United Airlines finds loose door plugs during Boeing 737 MAX 9 inspections

United Airlines has announced that it discovered installation defects during inspections of the door plugs on its Boeing 737 MAX 9 jets. These defects included loose bolts. This discovery comes after United Airlines grounded its fleet of MAX 9 aircraft following a decompression accident on an Alaska Airlines flight. The incident involved a door plug being blown away from the aircraft during its ascent for a flight. This finding significantly raises the stakes for Boeing and its supplier, Spirit AeroSystems, which builds the aircraft fuselage and installs the plug.

The Air Current, an industry outlet, was the first to report on the defects found by United Airlines. It stated that at least five United aircraft had been found to have these defects. On the other hand, Alaska Airlines, another major U.S. airline operating the MAX 9 aircraft, has not yet begun inspecting its grounded fleet to determine if similar defects exist. The airline is awaiting further information from the Federal Aviation Administration (FAA) before starting the inspection process.

In response to the decompression accident, the FAA issued an Emergency Airworthiness Directive ordering the grounding of certain 737 MAX 9 aircraft for inspection. The directive requires inspections for all aircraft that were outside of certain routine maintenance inspection windows, totaling approximately 171 aircraft. There are approximately 215 aircraft of this subtype in service globally, according to aviation data firm Cirium.

The decompression incident occurred during Alaska Airlines flight AS 1282, which was departing from Portland International Airport (PDX) en route to Ontario, California (ONT). As the aircraft continued its departure climb, the left aft-wing “door plug” was blown out from the aircraft, causing a rapid loss of cabin pressure. The force of the decompression was strong enough to pull smartphones from passengers’ hands, open the cockpit door, and rip the pilots’ headsets off. Fortunately, there were no major injuries among the 171 passengers and six crew members. The two seats next to the door plug were unoccupied, which was described as “very, very fortunate” by the NTSB chair Jennifer Homendy, who is leading the investigation.

The 737 MAX 9 includes a spot for an extra emergency exit, which is required on models with certain higher-density seating configurations. However, airlines that opt for fewer seats on the aircraft, such as United and Alaska Airlines, can choose to install a “plug” in its place. The plug is installed by Spirit AeroSystems, which manufactures the fuselage for Boeing’s 737 MAX aircraft in Wichita, Kansas. The completed bodies are then shipped to Boeing’s Renton, Washington, factory for final assembly. The plugs are secured by just four bolts and other hardware, according to the NTSB.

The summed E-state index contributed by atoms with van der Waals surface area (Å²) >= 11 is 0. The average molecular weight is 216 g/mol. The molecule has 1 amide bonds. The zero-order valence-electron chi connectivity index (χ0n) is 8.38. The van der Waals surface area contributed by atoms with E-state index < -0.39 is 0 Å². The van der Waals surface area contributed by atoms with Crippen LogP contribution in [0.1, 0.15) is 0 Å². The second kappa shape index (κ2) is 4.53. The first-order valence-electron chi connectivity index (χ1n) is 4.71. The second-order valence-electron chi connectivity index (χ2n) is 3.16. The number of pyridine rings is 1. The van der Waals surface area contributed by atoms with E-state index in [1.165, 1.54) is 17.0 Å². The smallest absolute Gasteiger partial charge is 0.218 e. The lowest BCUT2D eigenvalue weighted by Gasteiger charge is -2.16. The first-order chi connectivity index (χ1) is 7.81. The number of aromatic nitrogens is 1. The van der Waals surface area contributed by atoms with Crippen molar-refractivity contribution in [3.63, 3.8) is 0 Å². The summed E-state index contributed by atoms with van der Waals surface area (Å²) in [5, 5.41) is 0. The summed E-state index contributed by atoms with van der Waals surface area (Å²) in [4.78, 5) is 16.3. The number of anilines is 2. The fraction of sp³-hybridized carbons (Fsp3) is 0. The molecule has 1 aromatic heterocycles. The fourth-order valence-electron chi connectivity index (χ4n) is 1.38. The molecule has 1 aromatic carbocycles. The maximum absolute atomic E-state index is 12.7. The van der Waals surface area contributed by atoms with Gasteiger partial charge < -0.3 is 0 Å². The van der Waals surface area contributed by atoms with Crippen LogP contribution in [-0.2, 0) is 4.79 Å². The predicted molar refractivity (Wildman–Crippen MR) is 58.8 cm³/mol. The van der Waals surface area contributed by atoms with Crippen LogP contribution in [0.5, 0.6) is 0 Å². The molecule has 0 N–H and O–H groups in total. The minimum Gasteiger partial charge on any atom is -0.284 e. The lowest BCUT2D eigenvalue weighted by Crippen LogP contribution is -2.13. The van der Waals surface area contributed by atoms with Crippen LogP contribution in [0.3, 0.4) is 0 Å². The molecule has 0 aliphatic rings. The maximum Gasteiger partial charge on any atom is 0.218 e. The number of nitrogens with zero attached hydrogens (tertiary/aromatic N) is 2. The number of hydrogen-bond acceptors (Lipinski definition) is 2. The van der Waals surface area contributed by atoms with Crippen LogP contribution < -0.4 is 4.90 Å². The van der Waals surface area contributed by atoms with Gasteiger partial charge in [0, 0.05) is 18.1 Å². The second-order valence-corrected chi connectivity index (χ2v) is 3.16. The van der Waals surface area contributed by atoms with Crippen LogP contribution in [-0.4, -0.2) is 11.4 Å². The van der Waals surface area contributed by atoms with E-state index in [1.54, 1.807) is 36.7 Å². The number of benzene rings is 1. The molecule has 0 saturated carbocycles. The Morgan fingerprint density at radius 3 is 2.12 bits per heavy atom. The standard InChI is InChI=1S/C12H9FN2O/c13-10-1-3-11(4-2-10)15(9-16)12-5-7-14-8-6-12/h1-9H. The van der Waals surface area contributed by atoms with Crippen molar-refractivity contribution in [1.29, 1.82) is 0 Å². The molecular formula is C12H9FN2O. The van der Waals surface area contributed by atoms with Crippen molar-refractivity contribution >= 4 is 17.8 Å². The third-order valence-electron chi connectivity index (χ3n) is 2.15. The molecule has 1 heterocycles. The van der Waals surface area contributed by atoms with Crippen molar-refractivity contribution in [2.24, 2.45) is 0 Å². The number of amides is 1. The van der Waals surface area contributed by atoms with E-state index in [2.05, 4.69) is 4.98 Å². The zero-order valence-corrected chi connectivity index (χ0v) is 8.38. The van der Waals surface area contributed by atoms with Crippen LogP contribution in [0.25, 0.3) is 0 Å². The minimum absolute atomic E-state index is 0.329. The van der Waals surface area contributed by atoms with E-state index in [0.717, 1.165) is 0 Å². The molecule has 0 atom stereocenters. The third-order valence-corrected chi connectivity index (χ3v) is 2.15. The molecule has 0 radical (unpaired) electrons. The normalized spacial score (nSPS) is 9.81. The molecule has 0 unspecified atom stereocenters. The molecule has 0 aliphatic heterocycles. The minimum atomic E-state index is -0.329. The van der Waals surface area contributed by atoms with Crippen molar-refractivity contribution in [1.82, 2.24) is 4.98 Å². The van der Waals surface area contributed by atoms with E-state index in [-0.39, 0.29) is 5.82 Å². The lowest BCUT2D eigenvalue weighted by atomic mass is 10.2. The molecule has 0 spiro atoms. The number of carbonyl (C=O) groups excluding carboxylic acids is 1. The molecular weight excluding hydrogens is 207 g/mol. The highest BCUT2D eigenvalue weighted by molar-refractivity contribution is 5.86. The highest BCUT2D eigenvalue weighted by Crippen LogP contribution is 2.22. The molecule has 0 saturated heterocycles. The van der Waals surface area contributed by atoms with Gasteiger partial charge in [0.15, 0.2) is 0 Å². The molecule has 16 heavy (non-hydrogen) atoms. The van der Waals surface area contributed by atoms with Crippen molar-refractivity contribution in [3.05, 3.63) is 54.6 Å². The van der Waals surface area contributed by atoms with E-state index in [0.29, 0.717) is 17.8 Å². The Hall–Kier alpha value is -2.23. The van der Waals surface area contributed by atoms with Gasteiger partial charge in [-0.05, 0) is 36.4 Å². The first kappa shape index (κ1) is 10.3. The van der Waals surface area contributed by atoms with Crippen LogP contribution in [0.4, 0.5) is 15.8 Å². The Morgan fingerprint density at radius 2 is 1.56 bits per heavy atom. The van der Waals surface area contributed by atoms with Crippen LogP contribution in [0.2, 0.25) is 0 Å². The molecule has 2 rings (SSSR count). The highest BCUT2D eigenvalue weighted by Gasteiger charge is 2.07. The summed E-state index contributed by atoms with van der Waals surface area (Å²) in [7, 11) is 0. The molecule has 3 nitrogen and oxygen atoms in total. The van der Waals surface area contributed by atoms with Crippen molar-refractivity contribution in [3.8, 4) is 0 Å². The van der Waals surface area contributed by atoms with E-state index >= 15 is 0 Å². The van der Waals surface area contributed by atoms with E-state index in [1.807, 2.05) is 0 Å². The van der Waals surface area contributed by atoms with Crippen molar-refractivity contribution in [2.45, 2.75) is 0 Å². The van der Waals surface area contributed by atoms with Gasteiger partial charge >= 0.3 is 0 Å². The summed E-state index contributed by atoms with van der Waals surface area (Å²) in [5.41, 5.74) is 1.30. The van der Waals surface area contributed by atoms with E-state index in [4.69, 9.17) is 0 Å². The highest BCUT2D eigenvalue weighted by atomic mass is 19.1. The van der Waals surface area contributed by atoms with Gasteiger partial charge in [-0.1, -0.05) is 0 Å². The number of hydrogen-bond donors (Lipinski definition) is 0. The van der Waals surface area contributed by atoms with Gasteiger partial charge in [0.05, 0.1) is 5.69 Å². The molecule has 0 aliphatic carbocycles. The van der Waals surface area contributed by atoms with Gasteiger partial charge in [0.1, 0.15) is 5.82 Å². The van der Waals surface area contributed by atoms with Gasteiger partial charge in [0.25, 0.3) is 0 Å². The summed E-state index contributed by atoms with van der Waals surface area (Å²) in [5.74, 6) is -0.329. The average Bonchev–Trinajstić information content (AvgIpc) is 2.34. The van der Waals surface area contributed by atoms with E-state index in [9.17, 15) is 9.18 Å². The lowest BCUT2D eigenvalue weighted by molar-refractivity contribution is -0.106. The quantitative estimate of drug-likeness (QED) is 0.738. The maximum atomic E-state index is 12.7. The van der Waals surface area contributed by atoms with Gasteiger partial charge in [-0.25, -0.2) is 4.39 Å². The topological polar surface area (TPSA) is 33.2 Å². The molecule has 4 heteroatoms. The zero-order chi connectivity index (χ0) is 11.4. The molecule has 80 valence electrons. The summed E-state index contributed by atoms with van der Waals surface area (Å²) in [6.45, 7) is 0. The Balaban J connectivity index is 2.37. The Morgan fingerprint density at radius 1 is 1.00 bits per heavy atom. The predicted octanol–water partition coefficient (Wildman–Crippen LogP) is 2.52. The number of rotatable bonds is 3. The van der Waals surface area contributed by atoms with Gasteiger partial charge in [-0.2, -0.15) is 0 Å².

Alaska Airlines operates 65 MAX 9 aircraft, while United Airlines has 79 of this type in its fleet. Both airlines have had to reduce their flight schedules due to the grounding, with United canceling approximately 200 flights and Alaska canceling about 140 flights. United expects significant cancellations through at least January 9, although it has been able to mitigate some of the cancellations by utilizing different aircraft types.

The discovery of these installation defects brings back memories of the nearly two-year global grounding of the 737 MAX following two fatal crashes. The crashes were attributed to a flight control system called Maneuvering Characteristics Augmentation System (MCAS), which was designed to pitch the aircraft down in certain situations. Investigators found that the system relied on a single angle-of-attack sensor, and if that sensor became damaged, it could cause the plane to pitch down erroneously and lead to a loss of control. Since the grounding, Boeing has faced scrutiny regarding its safety practices and records, and other potential manufacturing defects have been found in various plane types, including the MAX.

In conclusion, the discovery of installation defects on the door plugs of United Airlines’ Boeing 737 MAX 9 jets has raised concerns about the safety of these aircraft. The grounding of the MAX 9 fleet and the ongoing inspections highlight the need for thorough maintenance and oversight of aircraft manufacturing processes. It is crucial for Boeing and its suppliers to address these issues promptly to ensure the safety of passengers and restore confidence in the MAX aircraft.

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